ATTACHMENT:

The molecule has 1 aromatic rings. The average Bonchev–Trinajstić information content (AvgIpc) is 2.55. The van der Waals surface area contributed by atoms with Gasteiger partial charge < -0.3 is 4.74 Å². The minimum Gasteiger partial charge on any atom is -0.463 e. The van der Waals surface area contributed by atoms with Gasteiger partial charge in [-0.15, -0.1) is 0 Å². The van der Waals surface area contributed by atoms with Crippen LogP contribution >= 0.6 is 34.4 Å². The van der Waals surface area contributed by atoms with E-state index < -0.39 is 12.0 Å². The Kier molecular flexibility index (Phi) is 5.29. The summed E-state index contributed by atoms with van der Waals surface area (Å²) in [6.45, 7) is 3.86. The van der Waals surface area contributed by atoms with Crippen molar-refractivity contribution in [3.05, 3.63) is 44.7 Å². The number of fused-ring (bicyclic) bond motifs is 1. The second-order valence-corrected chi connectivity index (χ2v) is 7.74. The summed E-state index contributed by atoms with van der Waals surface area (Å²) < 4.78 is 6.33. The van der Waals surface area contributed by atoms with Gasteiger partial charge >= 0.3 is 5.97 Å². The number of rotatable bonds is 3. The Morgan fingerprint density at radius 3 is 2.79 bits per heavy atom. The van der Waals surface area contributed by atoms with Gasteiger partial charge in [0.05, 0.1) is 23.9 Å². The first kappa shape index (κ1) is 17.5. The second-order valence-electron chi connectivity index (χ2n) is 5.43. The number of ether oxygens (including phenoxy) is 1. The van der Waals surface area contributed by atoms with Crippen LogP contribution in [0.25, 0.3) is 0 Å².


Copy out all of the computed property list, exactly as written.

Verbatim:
The molecule has 1 aromatic rings. The average Bonchev–Trinajstić information content (AvgIpc) is 2.55. The van der Waals surface area contributed by atoms with Gasteiger partial charge < -0.3 is 4.74 Å². The minimum Gasteiger partial charge on any atom is -0.463 e. The van der Waals surface area contributed by atoms with Gasteiger partial charge in [-0.15, -0.1) is 0 Å². The van der Waals surface area contributed by atoms with Crippen LogP contribution >= 0.6 is 34.4 Å². The van der Waals surface area contributed by atoms with E-state index < -0.39 is 12.0 Å². The Kier molecular flexibility index (Phi) is 5.29. The summed E-state index contributed by atoms with van der Waals surface area (Å²) in [6.45, 7) is 3.86. The van der Waals surface area contributed by atoms with Crippen molar-refractivity contribution in [3.05, 3.63) is 44.7 Å². The number of fused-ring (bicyclic) bond motifs is 1. The second-order valence-corrected chi connectivity index (χ2v) is 7.74. The summed E-state index contributed by atoms with van der Waals surface area (Å²) < 4.78 is 6.33. The van der Waals surface area contributed by atoms with Gasteiger partial charge >= 0.3 is 5.97 Å². The number of rotatable bonds is 3. The Morgan fingerprint density at radius 3 is 2.79 bits per heavy atom. The van der Waals surface area contributed by atoms with Gasteiger partial charge in [0.05, 0.1) is 23.9 Å². The first kappa shape index (κ1) is 17.5. The second-order valence-electron chi connectivity index (χ2n) is 5.43. The number of ether oxygens (including phenoxy) is 1. The van der Waals surface area contributed by atoms with Crippen LogP contribution in [0.25, 0.3) is 0 Å².